Stevia is 200 to 300 times sweeter than sugar, so you can use just a small amount in your coffee or tea…and use it for baking (follow label instructions for the correct amount). Some brands of stevia have a bitter aftertaste due to poor filtering. Good products: Body Ecology’s Liquid Stevia Concentrate…Stevita…Truvia…and Pure Via.

Take ribose. It’s a special type of sugar that is made by the body to create energy. You can use ribose in supplement form to replace the sugar energy “high” you may miss when you phase out sweets. Research has shown that it increases healthy energy by an average of 60% within three weeks.

My advice: Add a 5,000-mg scoop of ribose powder twice daily to any food or drink. Ribose powder looks and tastes like sugar but doesn’t raise blood sugar (it can lower blood sugar in people with diabetes). Use less if you feel too energized.

Eat low-glycemic foods. The glycemic index (GI) rates foods by how quickly they raise blood sugar. High-glycemic foods, such as white bread and white rice, raise blood sugar nearly as quickly as pure sugar—and increase sugar cravings.

Foods rated 70 or above cause rapid rises in blood sugar…those with a GI below 55 have little effect (those in between have an intermediate effect). Choose foods at the lower end of the scale. Examples: Whole grains, legumes, nonstarchy vegetables, nuts and eggs.

To find the GI of specific foods, go to and use the search function.


Here are the four main types of sugar addiction…

TYPE 1: Low energy. Do you repeatedly crave sweets or caffeine to give you the energy you need to get through the day?

What helps: Take a multinutrient powder. Nutrient deficiencies can cause fatigue while increasing both appetite and sugar cravings.

Good product: Energy Revitalization System multinutrient powder.** Take one-half to one scoop daily. You can blend it with milk, water or yogurt. For extra energy, add a scoop of ribose (see above).

TYPE 2: Overtaxed adrenal glands. Do you constantly feel stressed out? Are you irritable when you’re hungry? These are both red flags for another common cause of sugar addiction—adrenal insufficiency, a stress-related reduction in adrenal hormones.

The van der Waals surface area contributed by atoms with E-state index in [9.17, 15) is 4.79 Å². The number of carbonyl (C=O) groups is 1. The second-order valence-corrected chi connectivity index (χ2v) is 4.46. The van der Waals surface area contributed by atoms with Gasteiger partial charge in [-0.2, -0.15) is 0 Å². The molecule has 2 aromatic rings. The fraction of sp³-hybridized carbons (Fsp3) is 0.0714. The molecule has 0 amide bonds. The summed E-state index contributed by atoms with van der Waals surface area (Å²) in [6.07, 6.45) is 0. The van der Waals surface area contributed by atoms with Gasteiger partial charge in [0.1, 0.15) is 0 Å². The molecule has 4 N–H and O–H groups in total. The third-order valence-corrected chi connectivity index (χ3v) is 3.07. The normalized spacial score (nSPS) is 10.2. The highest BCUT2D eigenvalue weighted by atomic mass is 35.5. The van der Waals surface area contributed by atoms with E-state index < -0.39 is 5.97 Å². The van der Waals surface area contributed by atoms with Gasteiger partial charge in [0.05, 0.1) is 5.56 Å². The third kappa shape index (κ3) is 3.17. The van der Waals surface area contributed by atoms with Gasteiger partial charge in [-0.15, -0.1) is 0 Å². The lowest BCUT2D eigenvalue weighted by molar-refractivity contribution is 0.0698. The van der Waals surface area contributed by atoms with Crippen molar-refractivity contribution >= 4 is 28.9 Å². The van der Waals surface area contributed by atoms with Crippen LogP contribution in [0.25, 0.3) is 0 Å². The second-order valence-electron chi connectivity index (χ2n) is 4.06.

What helps: Drink one cup of licorice root tea each morning. This helps the adrenal hormones that are made by your body last longer. Caution: If you have high blood pressure or take any type of medication, ask your doctor before trying licorice root tea. Adrenal function is also supported by vitamins C and B-5 (the Energy Revitalization System multinutrient powder mentioned above provides healthful levels).

TYPE 3: Candida overgrowth. Do you have chronic nasal congestion, sinusitis or irritable bowel syndrome? These conditions may indicate hidden Candida (yeast) overgrowth. Yeasts thrive on sugar and release a chemical that causes sugar cravings.

What helps: A good enteric-coated probiotic (such as Optima) will fight Candida overgrowth. It is also worth seeing a holistic physician (check the website of the American Board of Integrative Holistic Medicine for a referral) to help you get rid of Candida.

TYPE 4: Imbalanced hormones. In premenopausal and menopausal women, changes in estrogen and progesterone can lead to mood changes that improve when sugar is eaten. Men can be affected by midlife drops in testosterone, which also can trigger sugar cravings.

What helps: Eating a handful of edamame daily may help balance hormone levels in women with premenstrual syndrome (PMS) and ease menopausal symptoms, such as hot flashes. Women and men who suffer from hormonally driven sugar cravings may also want to ask their doctors about natural hormone replacement.

*If you have diabetes or take any type of medication, consult your doctor before changing your diet and/or taking supplements.

**I formulated this product but donate 100% of my royalties from sales to charity.